Janene Baedke, Extension Educator; Sharon M. Danes and Jean W. Bauer, Extension Specialists and Professors — Family Social Science; Kathleen Lovett, Extension Educator; Kathryn D. Retting, Professor — Family Social Science; and Patricia Stumme, Extension Educator
Retirement plans can be complicated and confusing, but you can’t afford to skip over this issue during the divorce or separation process. Securing assets for your future allows you to concentrate on the security of your children now.
Having a retirement plan is like owning a car — you don’t really own your car until you pay off the loan. Similarly, your employer owns the retirement plan until you retire. It's an asset that needs to be divided in divorce, especially if you have been married 10 years or longer. These days most people have had more than one employer during their work lives, so be certain to identify all retirement plans held during your marriage, not just the current ones.
Familiarize yourself with the terms you are likely to hear when you investigate your retirement plans. The Retirement Benefits Summary (61 K PDF) worksheet will help you track your own and the other parent's retirement assets. Retirement plans get valued as of the separation date.
If you are self-employed or an employee covered by a retirement plan, you are called the plan participant. When you were married, your spouse was called the alternate payee. Your child or other person chosen by the plan participant might also be the alternate payee. Vesting means that you are entitled to the retirement benefits your employer has contributed to the plan for you.
Although retirement benefits are often years away from being paid out, you nevertheless want to compare all assets during your divorce process. Address the distribution of retirement benefits now, rather than when you are ready to receive benefits.
A present division means you divide the value of the plan as of the divorce decree. A future division means the plan is divided at retirement. This will affect your future financial security, so give some thought to this decision.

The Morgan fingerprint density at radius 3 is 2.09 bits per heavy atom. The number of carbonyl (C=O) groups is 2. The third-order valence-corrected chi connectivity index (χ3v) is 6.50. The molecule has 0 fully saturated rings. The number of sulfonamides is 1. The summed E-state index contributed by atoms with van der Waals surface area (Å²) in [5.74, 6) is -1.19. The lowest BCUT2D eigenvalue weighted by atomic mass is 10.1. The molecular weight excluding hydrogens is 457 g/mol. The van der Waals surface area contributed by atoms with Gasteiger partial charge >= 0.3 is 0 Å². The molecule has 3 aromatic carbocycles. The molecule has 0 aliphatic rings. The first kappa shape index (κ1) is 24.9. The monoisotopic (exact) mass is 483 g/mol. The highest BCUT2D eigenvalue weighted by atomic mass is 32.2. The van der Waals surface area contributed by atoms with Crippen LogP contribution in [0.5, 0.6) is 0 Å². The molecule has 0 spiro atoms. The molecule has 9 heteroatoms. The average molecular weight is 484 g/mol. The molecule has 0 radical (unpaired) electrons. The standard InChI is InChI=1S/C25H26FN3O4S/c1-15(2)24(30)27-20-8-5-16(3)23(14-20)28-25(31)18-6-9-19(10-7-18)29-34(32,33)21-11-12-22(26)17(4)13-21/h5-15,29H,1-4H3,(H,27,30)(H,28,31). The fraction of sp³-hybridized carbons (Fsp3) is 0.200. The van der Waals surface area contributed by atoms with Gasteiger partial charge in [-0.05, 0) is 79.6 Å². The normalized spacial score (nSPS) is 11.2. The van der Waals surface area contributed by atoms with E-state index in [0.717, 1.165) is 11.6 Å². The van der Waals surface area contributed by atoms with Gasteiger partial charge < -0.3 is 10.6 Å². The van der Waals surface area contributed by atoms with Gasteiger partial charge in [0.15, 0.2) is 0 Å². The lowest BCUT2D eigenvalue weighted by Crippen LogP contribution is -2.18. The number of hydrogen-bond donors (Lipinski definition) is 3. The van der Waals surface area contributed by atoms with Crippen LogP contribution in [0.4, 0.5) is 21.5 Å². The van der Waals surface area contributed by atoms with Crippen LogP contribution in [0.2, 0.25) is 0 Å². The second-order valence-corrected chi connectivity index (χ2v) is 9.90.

Some things to keep in mind:
- Retirement plans are property to divide during the divorce process.
- You don’t "own" your retirement plans.
- Retirement plans are not created equal. Some plans promise better tax breaks than others.
Questions to ask when dividing retirement plans:
- What types of retirement plans do you and the other parent have?
- Who is the plan participant or owner?
- What is the value of your retirement plan as recognized by the court?
- What is the actual value of your retirement plan after taxes, early withdrawals, surrender charges, and other assessments?
- How will you and the other parent divide your plans?
Use the Retirement Benefits Summary (61 K PDF) worksheet as a guide to gather initial information about retirement plans for both you and the other parent. This initial information will eventually be used in a Qualified Domestic Relations Order (QDRO). A QDRO is a type of court order that directs a retirement plan administrator to disperse benefits based on the terms of the divorce agreement. There may be other types of retirement plans that are not mentioned in this worksheet.For clarification of retirement terms and further details of retirement plans or financial products within retirement plans, consult the University of Minnesota Extension publication, Planning Ahead for Retirement.
Cooperative Extension System. (2010). Financial security: Retirement planning.
Danes, S. M. (2009). Planning ahead for retirement. St. Paul, MN: University of Minnesota Extension.
United States Department of Labor. (n.d). Qualified domestic relations orders.
Planning Ahead for Retirement — Guides you in developing a retirement plan that takes into account the financial, emotional, and social aspects of your life.
Invest NOW: Money in Retirement Online Course — Online course that will give you the basic education you need to start investing for your future.